Despite a poor global economic outlook, Singapore managed to place itself higher than others due to its strengths like its “stable political environment with a competent and united leadership”, said Trade and Industry Minister Chan Chun Sing in Parliament on Monday (8 July).
Apart from this, the Republic was also able to stand apart from the rest because of its pro-business environment, such as the rule of law and pro-innovation regulatory environment, its skilled and continuous upgrading workforce, its superior connectivity as well as “a progressive tripartite partnership that enable the Government, business and labour to overcome challenges together”.
“Each attribute enhances our competitiveness. Collectively, they enable Singapore to be much more than the sum of our parts. We must, however, not rest on our laurels. We must extend our lead, by continuing to build on these fundamentals and seizing new opportunities,” said Mr Chan, who highlighted that Singapore had topped the IMD World Competitiveness Rankings in May.
The Minister was responding to six Member of Parliaments (MPs), who asked how the global economic headwinds will impact Singapore, and the country’s response to these risks given that the world’s economic outlook deteriorates.
Mr Chan pointed out that the country’s economic outlook will heavily depend on how the ongoing trade between the US and China takes place and how Singapore’s major export markets perform. He noted that the US-China agreement to start back trade negotiations at the G20 summit in Osaka “is welcome news”, although basic disagreements is still there between both the countries.
Although South-east Asia continues to be “a bright spark” and the US economy is holding up, the Minister stated that China’s economy can worsen due to the ongoing tension. Additionally, Europe needs to also make “a decisive resolution” on Brexit, he said.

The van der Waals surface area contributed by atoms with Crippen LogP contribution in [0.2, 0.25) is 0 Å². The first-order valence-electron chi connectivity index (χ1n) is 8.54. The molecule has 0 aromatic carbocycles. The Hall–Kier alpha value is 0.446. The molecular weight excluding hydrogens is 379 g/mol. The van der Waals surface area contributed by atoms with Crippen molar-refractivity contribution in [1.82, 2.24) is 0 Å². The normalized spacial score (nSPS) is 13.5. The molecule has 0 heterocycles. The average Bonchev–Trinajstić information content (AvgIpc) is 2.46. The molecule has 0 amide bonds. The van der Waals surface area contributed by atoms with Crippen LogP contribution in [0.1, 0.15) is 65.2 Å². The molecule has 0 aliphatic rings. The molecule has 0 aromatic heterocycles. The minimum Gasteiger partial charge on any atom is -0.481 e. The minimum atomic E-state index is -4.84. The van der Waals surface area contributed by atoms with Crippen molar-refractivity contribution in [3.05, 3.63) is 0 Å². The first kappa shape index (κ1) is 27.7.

“We must weather these immediate challenges. At the same time, we must also navigate more fundamental shifts in the global economy that will shape our medium – to long-term prospects. For instance, ongoing discussion to introduce minimum effective tax rates across countries will affect our competitiveness, and carbon caps will constrain our growth potential,” he explained.
Mr Chan also said that Singapore has adopted a three-pronged strategy for its economic plan – to strengthen its fundamentals, create opportunities by refreshing offerings to business and investors, and to promote a conducive global and regional business environment with like-minded countries and businesses.
“While there are clouds looming, we believe we have the fundamentals to weather the storm. Our economic fundamentals are sound, we are in a strong fiscal position, and we are making good progress in restructuring out economy. The Government also stands to step up our support for companies and workers in sustaining our core capabilities, enhancing our competitiveness to seize new opportunities,” he said.
After reading this news, over 80 comments were received in TODAY’s Facebook page where netizens mocked the Minister by saying that he’s patting his own back and is only giving “airy fairy speech”. Some said that most ministers just repeat the same thing over and over again, and they now have to give the citizens more “concrete actions” that will actually help them. Eric Cheong said that he has lost trust, respect and confidence in “incompetent unqualified leadership” who turned out to be robbing the people and SMEs instead.
Others pointed out that the ministers are not doing anything much apart from receiving high salary with undisclosed bonuses, whereas the people are suffering with their low salary and high cost of living. Charlie Teo pointed out that greedy ministers are continuing to receive “sinful salaries” while people are finding it hard to make ends meet. As such, he said that this is not what working together looks like.